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Wiring 101

Discussion in 'The Hokey Ass Message Board' started by Crazy Steve, Nov 5, 2013.

  1. blowby
    Joined: Dec 27, 2012
    Posts: 7,513

    blowby
    Member
    from Nicasio Ca

    Thanks. Is voltage difference from one end of a wire to to the other a good indicator of correct or incorrect wire gauge? Or can resistance be measured under load?
     
  2. squirrel
    Joined: Sep 23, 2004
    Posts: 48,679

    squirrel
    Member

    Yes, you can measure the voltage drop, and that will give you an idea of how well the wire is sized for the load.

    An ohm meter measures resistance by measuring the voltage drop under a controlled load. The meter applies a voltage, and measures the voltage drop. It displays the voltage drop as resistance (Ohms). You won't get an accurate reading if there is a load on the wire, in addition to the load the meter provides.

    You can also use an ammeter to determine what the load is. An ammeter is connected in line with the load, the current flowing through the ammeter is the current of the load. If you find it's a 30 amp load, then you probably want to use 10 gauge wire, although 12 will probably work under some conditions.

    Also, the longer the wire, the higher the resistance. The smaller the wire, the higher the resistance. There are online calculators to help you figure out what the resistance of a wire will be, based on gauge and length.
     
  3. Halfdozen
    Joined: Mar 8, 2008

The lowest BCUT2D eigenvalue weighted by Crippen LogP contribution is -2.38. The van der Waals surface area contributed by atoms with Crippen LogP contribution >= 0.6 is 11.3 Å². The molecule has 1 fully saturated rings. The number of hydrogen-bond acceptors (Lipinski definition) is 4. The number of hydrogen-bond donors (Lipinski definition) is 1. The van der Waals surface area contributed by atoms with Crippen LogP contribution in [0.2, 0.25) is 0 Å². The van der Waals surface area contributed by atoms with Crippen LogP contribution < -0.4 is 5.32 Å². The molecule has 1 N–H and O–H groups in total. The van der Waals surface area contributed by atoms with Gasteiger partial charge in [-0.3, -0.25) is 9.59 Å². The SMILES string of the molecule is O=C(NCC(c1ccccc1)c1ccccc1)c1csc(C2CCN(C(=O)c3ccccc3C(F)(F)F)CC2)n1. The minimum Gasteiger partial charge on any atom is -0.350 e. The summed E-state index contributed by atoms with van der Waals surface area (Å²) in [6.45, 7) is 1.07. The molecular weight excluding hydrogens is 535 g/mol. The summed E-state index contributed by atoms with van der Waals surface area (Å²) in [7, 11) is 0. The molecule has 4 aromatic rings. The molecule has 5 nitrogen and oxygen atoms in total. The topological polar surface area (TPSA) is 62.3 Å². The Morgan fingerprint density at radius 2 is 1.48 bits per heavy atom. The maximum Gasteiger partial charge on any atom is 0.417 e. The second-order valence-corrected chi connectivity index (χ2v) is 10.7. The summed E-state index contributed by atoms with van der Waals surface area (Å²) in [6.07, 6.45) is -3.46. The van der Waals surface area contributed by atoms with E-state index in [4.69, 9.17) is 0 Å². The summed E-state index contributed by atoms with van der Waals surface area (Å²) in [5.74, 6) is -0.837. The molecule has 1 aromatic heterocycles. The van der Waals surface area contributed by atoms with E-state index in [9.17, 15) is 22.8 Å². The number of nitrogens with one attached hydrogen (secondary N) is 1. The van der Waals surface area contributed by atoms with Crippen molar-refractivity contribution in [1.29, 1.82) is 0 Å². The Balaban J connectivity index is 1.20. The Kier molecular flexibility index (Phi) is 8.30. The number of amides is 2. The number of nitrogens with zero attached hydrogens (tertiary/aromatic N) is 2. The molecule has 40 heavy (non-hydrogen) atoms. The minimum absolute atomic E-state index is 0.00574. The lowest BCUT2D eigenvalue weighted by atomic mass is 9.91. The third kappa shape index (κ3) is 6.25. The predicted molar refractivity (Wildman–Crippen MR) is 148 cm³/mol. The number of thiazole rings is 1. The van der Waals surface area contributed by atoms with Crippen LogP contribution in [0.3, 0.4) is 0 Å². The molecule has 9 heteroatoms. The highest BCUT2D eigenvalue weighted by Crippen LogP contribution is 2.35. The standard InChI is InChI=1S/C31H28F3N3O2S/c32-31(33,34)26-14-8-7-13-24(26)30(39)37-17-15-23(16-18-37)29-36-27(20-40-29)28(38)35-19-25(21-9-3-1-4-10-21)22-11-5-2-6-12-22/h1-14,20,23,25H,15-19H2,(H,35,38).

Posts: 620

    Halfdozen
    ALLIANCE MEMBER

    On the subject of GM starter solenoids:
    I've been laying out a system for my car lately, sourcing components, etc., and I stumbled across this-

    This man says some GM solenoids can draw as much as 40 amps, that in the '70's the factory upgraded from 14 to 10 gauge wire for the solenoid coil. He says the 14 gauge wire contributed to typical GM hot start issues.
    It's a convincing video, I'll be following his suggestion to use 10 gauge and a relay to operate the solenoid.
     
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  4. TrailerTrashToo
    Joined: Jun 20, 2018
    Posts: 949

    TrailerTrashToo
    ALLIANCE MEMBER

    That cube relay, as shown in the video, is typically rated at 30 Amps. You might be creating a different reliability issue.

    My International Harvester SV392 engines used this type of Delco starter. I went the over-kill route and used a 1960's Ford starter relay.

    https://www.autozone.com/batteries-.../relay-starter/duralast-relay-f496/118604_0_0
     
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  5. Maybe... it depends on how big the difference is. Now as to measuring wire resistance in an automotive harness, don't even try. Even the smallest wire size used has a lower resistance than what the typical hand-held meter can resolve. You can measure circuit resistance, which includes all connections, but that still may not show up problems, merely indicate that you do have a circuit. You can't measure resistance when the circuit is energized.

    Here's a tutorial on checking with a VOM... Technical - How to Use a Multi-meter | The H.A.M.B. (jalopyjournal.com)

    Checking circuits 'cold' (deenergized) will only show up fairly gross issues, but should be done on any new harness or modified circuits to 'prove' that the connections go where they're supposed to. To get accurate voltage drop readings, you have to check with the circuit under its load, and the readout will be in volts. Generally speaking, a drop of more than 5% should be avoided. The lower the better...